This is the sixth year for the current-generation Jeep Wrangler, which has evolved to become a surprisingly modern and performance-oriented vehicle with the recent additions of PHEV and V8 powertrains. What hasn’t changed is this little SUV’s prodigious off-road prowess.
What’s New/Key Changes From Last Year
New for 2023, Wrangler buyers can now benefit from the Jeep Wave loyalty program, and Rubicon models get new wheel designs.
Jeep offers the two-door Wrangler in Sport, Sport S and Rubicon trims, while four-door Unlimited versions can be had in Sport S, Sahara, Rubicon, and Rubicon 392 trim levels. Engine choices begin with a 3.6L V6 that can be optioned with eTorque mild hybrid assist. There’s also a 2.0L turbo four-cylinder, a 3.0L turbodiesel V6, and a 6.4L V8. An eight-speed automatic transmission is standard with all but the 3.6L, which starts with a six-speed manual that can be optioned to the eight-speed. Four-wheel drive is standard across the board.
There’s also a plug-in hybrid variant called 4xe, which is covered in its own buyer’s guide entry.
Sport trim comes with roll-up windows and manual door locks/side mirrors, auto on/off halogen headlights/fog lights, 17-inch wheels, a folding soft top, front/rear tow hooks, manual A/C, LED cabin lighting, cruise control, eight-speaker audio, and a 7.0-inch touchscreen.
Sport S adds power windows/locks/heated side mirrors, and keyless entry.
Sahara gains 18-inch wheels, a three-piece hard top, dual-zone A/C, passive keyless entry, a garage door remote, nine-speaker audio, a 115-volt power outlet, and an 8.4-inch touchscreen with navigation.
Rubicon models get electronic locking differentials, an electronically controlled disconnecting front sway bar, rock rails, and all-terrain tires. Rubicon 392 adds LED headlights/fog lights, leather upholstery, heated front seats/steering wheel, rear park assist, blind spot monitoring, adaptive cruise, forward collision mitigation, and hill descent control.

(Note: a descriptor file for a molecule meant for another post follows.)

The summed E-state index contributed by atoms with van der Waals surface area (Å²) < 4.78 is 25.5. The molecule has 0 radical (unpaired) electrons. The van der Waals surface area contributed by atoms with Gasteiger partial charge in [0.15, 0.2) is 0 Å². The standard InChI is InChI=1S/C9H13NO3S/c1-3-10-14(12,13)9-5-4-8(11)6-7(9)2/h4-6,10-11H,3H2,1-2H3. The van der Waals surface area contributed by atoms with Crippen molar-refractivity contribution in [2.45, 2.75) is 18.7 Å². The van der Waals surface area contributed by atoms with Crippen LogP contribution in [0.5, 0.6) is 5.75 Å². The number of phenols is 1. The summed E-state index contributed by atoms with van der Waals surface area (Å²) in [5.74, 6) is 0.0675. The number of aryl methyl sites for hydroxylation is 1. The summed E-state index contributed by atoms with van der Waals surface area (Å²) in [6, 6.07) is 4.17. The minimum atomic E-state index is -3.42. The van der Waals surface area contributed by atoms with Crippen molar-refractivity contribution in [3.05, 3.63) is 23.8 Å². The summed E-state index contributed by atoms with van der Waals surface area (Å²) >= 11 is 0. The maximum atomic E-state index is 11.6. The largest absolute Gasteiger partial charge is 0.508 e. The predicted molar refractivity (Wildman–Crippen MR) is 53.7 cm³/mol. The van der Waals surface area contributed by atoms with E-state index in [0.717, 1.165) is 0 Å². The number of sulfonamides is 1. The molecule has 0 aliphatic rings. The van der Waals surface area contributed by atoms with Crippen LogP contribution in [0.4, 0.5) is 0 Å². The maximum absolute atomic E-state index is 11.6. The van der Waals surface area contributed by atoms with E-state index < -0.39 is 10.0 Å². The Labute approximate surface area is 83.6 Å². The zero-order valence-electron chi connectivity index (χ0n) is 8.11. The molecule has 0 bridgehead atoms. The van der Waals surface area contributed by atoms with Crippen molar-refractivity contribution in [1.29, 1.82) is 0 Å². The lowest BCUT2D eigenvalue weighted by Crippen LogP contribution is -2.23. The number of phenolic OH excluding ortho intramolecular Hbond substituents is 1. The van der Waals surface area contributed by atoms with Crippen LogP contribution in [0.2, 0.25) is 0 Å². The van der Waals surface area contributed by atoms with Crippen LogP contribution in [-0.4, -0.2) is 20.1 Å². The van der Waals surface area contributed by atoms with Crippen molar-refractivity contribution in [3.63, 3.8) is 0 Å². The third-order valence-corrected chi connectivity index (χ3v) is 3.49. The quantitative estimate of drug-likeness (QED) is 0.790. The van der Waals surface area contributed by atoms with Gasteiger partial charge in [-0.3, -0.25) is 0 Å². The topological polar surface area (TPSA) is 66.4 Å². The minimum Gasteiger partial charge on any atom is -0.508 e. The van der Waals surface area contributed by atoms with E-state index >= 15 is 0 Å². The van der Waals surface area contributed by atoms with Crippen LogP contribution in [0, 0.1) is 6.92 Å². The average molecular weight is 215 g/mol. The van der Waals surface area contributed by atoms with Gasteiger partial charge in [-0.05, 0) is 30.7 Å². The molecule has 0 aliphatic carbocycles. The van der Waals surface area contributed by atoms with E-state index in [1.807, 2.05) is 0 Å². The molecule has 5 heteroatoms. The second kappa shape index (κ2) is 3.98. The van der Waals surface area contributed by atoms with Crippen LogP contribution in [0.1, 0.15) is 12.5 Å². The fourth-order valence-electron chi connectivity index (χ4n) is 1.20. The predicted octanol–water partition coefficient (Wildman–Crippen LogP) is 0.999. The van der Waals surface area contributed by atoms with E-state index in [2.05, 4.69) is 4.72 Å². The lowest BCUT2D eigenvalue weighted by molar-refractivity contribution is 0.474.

In all trims but Rubicon 392, an active safety group adds blind spot monitoring, rear park assist, and LED taillights. An advanced safety group brings forward collision mitigation, and adaptive cruise control.
Sport S can be optioned with navigation in an 8.4-inch touchscreen, and with a tech group of digital gauges, passive keyless, and dual-zone A/C.
In all trims but Sport and Rubicon 392, a cold weather group adds heated seats/steering wheel and remote engine start.
Sahara and Rubicon offer LED exterior lighting.
Finally, all trims can be equipped with a towing package that adds auxiliary switches, a heavy-duty alternator, hitch receiver, and trailer pre-wiring.
Jeep’s fuel consumption estimates for two-door Wranglers start at 10.7/9.8 L/100 km for four-cylinder models; 12.0/9.8 L/100 km for the 3.6L eTorque powertrain and its eight-speed automatic; and 13.7/9.6 for 3.6L/6MT models.
Ratings for four-door Unlimited models start at 10.6/8.1 L/100 km (city/highway) with the diesel engine; 11.5/9.9 L/100 km for the 2.0L gas four-cylinder; 12.3/9.9 L/100 km for the 3.6L eTorque/8AT setup; 13.8/10.1 L/100 km in 3.6L/6MT trucks; and 18.5/14.1 L/100 km for the four-door-only Rubicon 392 package.
You can cross-shop the Wrangler against the Ford Bronco if you want to consider all of your off-road SUV options; alternatives include off-road-centric pickups like the redesigned 2023 Chevrolet Colorado ZR2, and the Toyota Tacoma TRD Pro.